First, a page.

Bates-Diop ended with 18 points and 11 rebounds. He's Ohio State's most talented player, and here in his junior season he is finally playing like the team's best. 

"First of all, I give Thad a lot of credit for recruiting a guy of his caliber," Holtmann told CBS Sports. "He and Jae'Sean [Tate]. We've got some gaps in our recruiting classes behind these guys because of all the transfers they had, but Thad deserves a lot of credit for [Bates-Diop and Tate]. He was never been forced to be as assertive as we needed him to be, though. In the offseason we worked with getting him to his spots on the floor where he's most comfortable, where what works for him."

The Buckeyes' victory marked the first time since 2014 that they won on the road against a ranked team. It also qualifies as the sixth best victory this season in all of college basketball, according to the KPI. OSU has quickly grown up from being a cute story to taking on the role of unsuspecting Big Ten bully.

Still, all the answers can't be provided. The lack of backcourt depth was thought to be the hindrance with this team, so much so that Holtmann and his staff believed it would hamper their shot at being competitive in the Big Ten. Senior graduate transfer Andrew Dakich was set to finish out his career at Quinnipiac before Ohio State's staff enticed him to come to Columbus. At the time, the move was seen as a desperate attempt to cobble together a functioning backcourt.

"He's been a better perimeter defender than I ever anticipated," Holtmann said. "That's really been critical for us. He's a guy that understands offensively who the best players on the floor are, and he knows it's not him, and defensively he can really do some good things. He has been better for us than I even expected."

It was Dakich's loose-ball rebound with 20 seconds remaining on Wednesday night that kept possession for Ohio State and allowed the Buckeyes their shot to take the lead. 

Before the game, I asked Holtmann what his team would need to do in order to pull the stunner. He sounded hopeful but not exceedingly confident because of Purdue's balance, shooting, size, coaching and the venue. The Boilermakers hadn't lost at home all season.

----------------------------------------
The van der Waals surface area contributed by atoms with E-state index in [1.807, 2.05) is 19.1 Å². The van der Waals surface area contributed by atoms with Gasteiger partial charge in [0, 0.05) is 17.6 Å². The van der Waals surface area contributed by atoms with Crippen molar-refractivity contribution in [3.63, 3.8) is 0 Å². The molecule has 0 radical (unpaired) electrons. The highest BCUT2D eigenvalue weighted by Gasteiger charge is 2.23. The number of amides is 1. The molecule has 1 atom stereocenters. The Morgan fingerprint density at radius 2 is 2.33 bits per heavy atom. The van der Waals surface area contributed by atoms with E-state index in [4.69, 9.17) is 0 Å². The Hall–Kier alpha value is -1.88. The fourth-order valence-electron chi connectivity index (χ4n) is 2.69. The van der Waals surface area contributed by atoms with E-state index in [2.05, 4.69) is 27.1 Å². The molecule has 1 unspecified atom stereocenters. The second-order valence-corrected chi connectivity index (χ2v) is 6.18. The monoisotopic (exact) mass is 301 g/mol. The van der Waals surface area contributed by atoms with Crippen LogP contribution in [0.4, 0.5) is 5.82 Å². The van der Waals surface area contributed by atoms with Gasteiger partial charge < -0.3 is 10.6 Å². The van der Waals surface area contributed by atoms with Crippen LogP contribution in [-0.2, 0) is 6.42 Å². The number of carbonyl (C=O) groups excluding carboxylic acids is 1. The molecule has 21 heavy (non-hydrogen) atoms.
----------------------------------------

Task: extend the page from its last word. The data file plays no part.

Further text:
Here's what he said: "We're going to have offensively be as efficient as we've been all year. Purdue's going to have to miss some shots. They're too complete of a team. They can get to a Final Four, they can get to national championship. They do have a legitimate chance. We're going to have to make some open shots. We're going to have play as complete a game as we've played all year."

Holtmann said they would use single coverage in the post against 7-foot-2 Isaac Haas and try not to fall prey to trapping him. This remained true for most of the evening. On the game's final play, Haas caught a court-long pass, was defended one-on-on by Kaleb Wesson. Wesson got a hand up, Haas' fadeaway shot fell wrong, and the upset was clinched. 

It was the fourth time in the past 13 months Holtmann knocked off a top-three team. Earlier this season, Ohio State took down No. 2 Michigan State. Last season at Butler, Holtmann coached the Bulldogs to a season sweep of Villanova. The Wildcats were No.1 and No. 2 at the time of those upsets.

With this victory, the Buckeyes are almost at lock status for the NCAA Tournament. On Sunday afternoon, when the Selection Committee will reveal its in-season top 16 teams on CBS, Ohio State will have a realistic shot at seeing its name on the screen, particularly if OSU can beat Iowa on Saturday. If OSU is there, the exposure will confirm the Buckeyes to be not merely one of college basketball's best teams, but more definitively one of its best stories.